Teaching Grade 3, Literacy, Helpful Hints
Teaching Grade 3 Literacy
Teaching Grade 3, Literacy : Grade 3 is the fourth year at school. Prep, Grade 1 and Grade 2 come before this. Grade 3 is a year of transition in a way. It is described as the start of Middle Primary School.
Children have put down the roots of good literacy habits. Children should know all their Sight Words, and decode texts with spelling patterns covered in the previous three years. If there are still areas of uncertainty, you could go through the Grade 2 materials for specific spelling patterns, such as ur or ai.
Teaching With My Literacy Learning Packs
Many of these suggestions can be found in each item. My suggestions to parents are along these lines:
- Read the text twice with your child. The first reading is for decoding. The second reading is for comprehension. A learner-reader cannot be expected to decode and comprehend well on one reading. If your child can do this then the text is not demanding enough.
- On account of teaching methods in early primary schools that are common today, many children hurry through their reading. They make mistakes. They often guess. They skip words. And this is all due to the idea given to children that reading well means reading fast. Encourage your child to slow down. Even a ruler under the line helps to guide your child’s vision.
- Each of my texts is followed by activities. Ask your child to read the instruction aloud so you know that he or she has understood what he has to do. Some children are inclined to rush into a task and begin to make mistakes. The tasks here usually increase in difficulty. Many children will not finish in one sitting.
- So follow up with another reading of the text a few days later and then return to the tasks. Some children think that reading and completing activities is a memory task and your child can be reassured it is not. By saying, “Let’s check the text and see what it says,” helps a child to realize that the answer or the word is in the story.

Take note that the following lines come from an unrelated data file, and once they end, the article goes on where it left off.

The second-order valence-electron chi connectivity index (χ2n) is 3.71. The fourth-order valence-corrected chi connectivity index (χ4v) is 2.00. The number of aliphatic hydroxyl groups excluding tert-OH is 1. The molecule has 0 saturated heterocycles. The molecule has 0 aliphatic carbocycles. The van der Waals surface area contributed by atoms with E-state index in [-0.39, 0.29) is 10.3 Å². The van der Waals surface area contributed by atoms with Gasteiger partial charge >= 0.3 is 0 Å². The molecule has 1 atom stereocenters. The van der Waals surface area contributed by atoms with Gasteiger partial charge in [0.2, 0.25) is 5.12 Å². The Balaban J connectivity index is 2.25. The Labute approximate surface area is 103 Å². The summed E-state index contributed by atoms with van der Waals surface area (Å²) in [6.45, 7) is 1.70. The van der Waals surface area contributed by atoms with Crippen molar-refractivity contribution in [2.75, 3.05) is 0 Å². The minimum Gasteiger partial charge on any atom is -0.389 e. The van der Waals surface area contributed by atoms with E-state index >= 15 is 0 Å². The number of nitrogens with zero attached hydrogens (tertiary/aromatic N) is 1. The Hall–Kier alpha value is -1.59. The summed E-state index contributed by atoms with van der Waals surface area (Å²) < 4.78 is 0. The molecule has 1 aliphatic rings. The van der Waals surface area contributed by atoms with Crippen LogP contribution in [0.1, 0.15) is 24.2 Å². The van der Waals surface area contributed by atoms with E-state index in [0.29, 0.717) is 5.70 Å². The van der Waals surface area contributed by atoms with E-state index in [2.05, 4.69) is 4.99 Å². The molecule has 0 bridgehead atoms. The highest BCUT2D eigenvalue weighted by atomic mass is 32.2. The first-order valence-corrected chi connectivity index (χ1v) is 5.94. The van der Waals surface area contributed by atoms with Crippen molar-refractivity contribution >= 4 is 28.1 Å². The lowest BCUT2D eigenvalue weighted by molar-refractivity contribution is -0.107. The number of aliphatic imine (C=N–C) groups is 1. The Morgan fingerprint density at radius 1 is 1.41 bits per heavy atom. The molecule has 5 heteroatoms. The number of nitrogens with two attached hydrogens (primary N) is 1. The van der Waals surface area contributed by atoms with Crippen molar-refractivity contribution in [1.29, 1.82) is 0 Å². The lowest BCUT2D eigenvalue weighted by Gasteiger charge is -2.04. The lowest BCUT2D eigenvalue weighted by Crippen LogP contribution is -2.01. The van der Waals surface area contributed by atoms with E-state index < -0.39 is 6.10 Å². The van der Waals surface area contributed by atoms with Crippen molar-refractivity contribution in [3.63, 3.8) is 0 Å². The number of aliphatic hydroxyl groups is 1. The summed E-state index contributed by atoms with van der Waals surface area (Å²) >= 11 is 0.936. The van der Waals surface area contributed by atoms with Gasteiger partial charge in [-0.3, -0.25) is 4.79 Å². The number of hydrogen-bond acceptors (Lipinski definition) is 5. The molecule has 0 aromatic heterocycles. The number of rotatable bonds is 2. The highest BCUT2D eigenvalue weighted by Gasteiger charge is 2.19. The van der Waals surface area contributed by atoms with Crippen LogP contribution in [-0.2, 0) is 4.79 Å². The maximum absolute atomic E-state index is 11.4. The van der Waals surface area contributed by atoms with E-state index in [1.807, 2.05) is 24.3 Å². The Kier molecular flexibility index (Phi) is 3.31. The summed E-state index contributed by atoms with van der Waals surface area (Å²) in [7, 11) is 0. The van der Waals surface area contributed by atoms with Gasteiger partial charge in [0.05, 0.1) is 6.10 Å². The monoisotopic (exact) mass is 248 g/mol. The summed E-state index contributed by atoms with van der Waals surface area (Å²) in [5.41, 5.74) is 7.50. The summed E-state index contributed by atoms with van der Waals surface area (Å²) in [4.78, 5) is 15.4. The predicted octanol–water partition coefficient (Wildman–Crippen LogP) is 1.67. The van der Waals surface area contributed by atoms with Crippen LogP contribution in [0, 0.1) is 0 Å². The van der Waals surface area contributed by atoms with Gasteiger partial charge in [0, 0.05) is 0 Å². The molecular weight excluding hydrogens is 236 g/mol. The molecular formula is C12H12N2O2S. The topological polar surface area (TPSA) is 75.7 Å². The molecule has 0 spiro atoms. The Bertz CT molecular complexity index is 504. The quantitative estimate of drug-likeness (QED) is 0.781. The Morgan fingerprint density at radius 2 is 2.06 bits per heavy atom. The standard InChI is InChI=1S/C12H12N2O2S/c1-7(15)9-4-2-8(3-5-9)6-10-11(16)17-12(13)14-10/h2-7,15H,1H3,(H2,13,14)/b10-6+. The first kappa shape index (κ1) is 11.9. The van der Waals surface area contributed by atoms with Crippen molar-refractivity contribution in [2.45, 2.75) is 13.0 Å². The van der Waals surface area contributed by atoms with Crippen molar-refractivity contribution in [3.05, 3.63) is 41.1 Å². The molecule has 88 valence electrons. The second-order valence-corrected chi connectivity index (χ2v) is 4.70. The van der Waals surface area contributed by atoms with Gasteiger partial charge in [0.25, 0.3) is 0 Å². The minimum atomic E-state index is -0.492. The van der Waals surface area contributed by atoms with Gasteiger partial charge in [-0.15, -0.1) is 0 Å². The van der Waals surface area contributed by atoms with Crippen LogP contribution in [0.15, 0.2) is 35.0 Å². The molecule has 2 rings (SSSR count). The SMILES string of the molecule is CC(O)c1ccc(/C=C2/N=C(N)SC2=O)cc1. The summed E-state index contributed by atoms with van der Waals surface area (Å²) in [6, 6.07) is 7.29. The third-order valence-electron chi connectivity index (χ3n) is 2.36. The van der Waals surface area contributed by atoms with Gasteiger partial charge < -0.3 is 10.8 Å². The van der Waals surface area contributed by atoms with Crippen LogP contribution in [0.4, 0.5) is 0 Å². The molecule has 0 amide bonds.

- Here is a link to the Page for Grades 1 and 2.
The Layout Of My Lessons
- The writing tasks in these lessons are based around the text.
- There is a Word Study that follows each text. This reinforces the child’s experience of new vocabulary. It supports the child’s comprehension of word meanings and spelling.
- The Text Study encourages comprehension of the content of the text. Further, the Word Study paves the way for the Text Study.
- The reading tasks for Grade 3 are longer than for Grade 2.
- It is important to develop your child’s extended reading of texts that are more demanding.
- Texts that children choose themselves, such as chapter books, will be at a lower level of difficulty.
- Children need their endurance and concentration skills developed. These story texts are designed to do that.
Marking Your Child’s Work
- Immediate feedback to a student is the most effective way for the child to learn.
- An adult needs to sit with the child, share the reading task, and watch over while they do the writing activities.
- You could allow the child to attempt the writing tasks alone. Avoid prompting your child when they hesitate. Allow time for the child to work things out, decode a word using their phonics knowledge, and self correct. Self correction is a good sign of progress.
- At the end of this you can work out whether you think your child earned a mark on a question on their own. Discuss with your child. You could say, “I helped you with this one. Do you think you earned your mark?” Then give them an encouraging mark. This opens the way for lessons from Mum or Dad next week too.
- If you find your child is having difficulty with the text and tasks, move to Grade 2 units. The year levels given to these units of work is fairly elastic.
Each unit is self-contained. Some may be linked. A note will be in the description for these units. There are directions for parents where I think it may be needed. If you feel you have forgotten things since school, don’t worry, because there is help in each unit especially for the higher grades. This benefits both the student and the parent. So you can let the text and activities guide the lesson and you follow where it takes you.
I hope you found this helpful.